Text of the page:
An affidavit for the couple, lodged last week in the Supreme Court, says the council never had the right to approve such a building in an area where its own policies allow for only two-storey buildings. The affidavit also argues the council failed to notify the Wylies despite the project causing “material detriment” to them.
Along with Mr Morris, the Wylie’s have also hired lobbyists and media managers the Civic Group to help fight the proposal. The company contacted The Age over the issue, and provided a statement from Mr Wiley.
“How does a five-storey building on a site with a two-storey height limit get approved by council officers without properly consulting affected neighbours?” he said in the statement. “We’re bringing this action not just for ourselves, but for more than 20 of our neighbours.”
One of those neighbours is Jon Hinwood, who has lived in his home 100 metres west of the building site for 50 years. “My house is going to be directly affected by cars coming and going” from the apartments, he said.
He and other residents fear the precedent the project may set. “Once this is approved there is no good reason to knock back any other seven-storey development here. And this is a little tin-pot shopping centre that has had a magical resurgence since COVID.”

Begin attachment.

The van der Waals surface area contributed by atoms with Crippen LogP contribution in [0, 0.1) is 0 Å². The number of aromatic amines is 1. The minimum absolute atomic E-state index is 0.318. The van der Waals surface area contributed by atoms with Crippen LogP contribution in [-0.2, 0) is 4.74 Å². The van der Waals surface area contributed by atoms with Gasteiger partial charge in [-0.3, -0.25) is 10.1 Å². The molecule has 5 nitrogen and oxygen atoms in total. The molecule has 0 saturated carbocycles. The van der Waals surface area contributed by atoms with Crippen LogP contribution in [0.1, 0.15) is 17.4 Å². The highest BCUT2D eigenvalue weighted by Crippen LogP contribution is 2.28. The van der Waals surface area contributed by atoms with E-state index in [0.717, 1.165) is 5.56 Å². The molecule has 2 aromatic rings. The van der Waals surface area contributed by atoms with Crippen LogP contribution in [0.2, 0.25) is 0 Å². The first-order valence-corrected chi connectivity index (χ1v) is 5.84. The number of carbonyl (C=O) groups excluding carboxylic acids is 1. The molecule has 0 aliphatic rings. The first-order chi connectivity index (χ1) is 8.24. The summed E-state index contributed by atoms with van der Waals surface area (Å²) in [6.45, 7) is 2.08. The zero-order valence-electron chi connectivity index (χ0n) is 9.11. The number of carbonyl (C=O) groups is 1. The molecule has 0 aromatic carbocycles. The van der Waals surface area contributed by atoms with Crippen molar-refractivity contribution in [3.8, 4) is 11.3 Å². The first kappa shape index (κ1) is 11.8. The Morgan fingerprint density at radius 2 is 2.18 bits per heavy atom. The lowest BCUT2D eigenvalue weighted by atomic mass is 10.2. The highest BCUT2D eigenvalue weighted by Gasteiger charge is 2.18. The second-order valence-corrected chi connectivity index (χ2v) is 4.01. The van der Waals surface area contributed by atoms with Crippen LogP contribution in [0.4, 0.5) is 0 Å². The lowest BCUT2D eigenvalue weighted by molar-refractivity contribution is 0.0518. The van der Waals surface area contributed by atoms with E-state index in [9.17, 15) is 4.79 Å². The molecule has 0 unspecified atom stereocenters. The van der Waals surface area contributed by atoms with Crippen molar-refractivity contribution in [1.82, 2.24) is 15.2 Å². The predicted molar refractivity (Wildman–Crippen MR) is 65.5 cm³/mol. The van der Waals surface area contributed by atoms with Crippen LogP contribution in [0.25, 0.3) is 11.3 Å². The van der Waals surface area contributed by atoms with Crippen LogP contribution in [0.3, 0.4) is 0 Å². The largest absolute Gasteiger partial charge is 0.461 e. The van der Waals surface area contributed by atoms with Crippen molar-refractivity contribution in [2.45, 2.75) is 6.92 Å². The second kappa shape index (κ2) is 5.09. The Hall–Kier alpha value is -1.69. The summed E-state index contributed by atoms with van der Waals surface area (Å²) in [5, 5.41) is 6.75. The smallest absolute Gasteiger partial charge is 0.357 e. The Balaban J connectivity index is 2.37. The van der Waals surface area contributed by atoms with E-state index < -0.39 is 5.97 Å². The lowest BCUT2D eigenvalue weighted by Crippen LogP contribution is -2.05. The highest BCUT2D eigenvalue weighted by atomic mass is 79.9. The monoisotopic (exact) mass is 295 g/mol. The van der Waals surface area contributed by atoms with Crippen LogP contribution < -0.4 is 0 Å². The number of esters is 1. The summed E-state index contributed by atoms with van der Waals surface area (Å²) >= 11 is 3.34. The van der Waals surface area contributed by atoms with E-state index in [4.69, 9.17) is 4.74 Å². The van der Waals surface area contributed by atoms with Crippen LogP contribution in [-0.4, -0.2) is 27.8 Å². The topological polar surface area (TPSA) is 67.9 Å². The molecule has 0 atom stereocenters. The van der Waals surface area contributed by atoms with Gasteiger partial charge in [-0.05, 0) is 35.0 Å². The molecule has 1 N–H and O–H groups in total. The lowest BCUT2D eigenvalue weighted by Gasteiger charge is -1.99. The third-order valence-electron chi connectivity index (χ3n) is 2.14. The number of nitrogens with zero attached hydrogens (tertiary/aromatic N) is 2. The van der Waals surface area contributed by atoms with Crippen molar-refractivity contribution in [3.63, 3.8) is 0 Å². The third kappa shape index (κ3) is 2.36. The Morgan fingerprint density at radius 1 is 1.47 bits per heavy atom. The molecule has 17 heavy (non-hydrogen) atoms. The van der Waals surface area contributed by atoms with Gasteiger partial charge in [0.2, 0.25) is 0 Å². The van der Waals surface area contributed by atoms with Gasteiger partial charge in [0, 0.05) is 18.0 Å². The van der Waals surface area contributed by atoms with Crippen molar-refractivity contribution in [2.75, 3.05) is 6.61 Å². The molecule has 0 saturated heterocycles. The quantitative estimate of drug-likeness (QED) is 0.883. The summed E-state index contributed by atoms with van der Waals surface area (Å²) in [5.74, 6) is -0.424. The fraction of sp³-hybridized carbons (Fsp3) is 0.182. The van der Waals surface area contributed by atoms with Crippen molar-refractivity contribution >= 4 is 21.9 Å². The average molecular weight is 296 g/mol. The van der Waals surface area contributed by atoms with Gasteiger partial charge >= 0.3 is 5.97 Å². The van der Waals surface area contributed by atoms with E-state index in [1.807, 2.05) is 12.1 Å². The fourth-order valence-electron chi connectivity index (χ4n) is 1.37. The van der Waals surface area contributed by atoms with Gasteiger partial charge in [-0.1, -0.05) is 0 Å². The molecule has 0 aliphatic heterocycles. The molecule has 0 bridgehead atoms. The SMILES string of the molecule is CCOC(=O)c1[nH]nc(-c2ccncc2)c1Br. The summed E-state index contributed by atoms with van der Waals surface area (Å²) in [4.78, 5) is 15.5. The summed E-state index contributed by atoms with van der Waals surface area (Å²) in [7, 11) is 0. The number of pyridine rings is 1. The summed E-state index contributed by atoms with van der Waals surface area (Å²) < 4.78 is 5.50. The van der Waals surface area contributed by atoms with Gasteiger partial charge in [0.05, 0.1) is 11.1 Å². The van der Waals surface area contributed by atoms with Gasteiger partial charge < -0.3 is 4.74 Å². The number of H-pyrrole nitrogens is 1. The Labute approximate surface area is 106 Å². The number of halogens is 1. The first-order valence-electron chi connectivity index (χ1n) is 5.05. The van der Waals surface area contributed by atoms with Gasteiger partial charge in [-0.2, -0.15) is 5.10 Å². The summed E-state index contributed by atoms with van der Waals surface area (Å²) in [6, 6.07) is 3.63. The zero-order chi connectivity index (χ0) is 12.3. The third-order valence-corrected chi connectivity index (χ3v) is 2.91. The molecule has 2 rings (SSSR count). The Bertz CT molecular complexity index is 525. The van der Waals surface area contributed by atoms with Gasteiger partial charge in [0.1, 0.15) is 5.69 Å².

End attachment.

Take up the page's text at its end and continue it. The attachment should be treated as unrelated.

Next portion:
Mr Hinwood said he was never informed by the council about the plan, despite being able to see the existing two-level building on the site from his front window.
Internal advice seen by The Age, from a council planning officer sent after the Supreme Court action was first initiated, said that “we consider that their prospects are low” of winning the case.
Glen Eira’s planning director Ron Torres said the council had approved the original application for a five-storey building but refused the developer’s seven-level proposal in February. Healey and Co, the group behind the proposal, has gone to VCAT to fight that refusal.
Asked about the court case the Wylies had brought against Glen Eira, Mr Torres said the council “does not comment on proceedings before the court”. But he confirmed Glen Eira “is defending the proceeding”.
If the legal action is successful, the original permit issued by Glen Eira council will be cancelled and the site’s owner will have to resubmit a proposal to redevelop the site.
The Age on Friday contacted Wendy Healey of Toorak and Andrew Robinson of Black Rock, the owners of the company behind the proposed apartments, but did not receive a response.
It is an apt demonstration of what is required to take on both the local council, in this case Glen Eira City Council, and powerful cashed up development interests.
Former ANZ Bank Development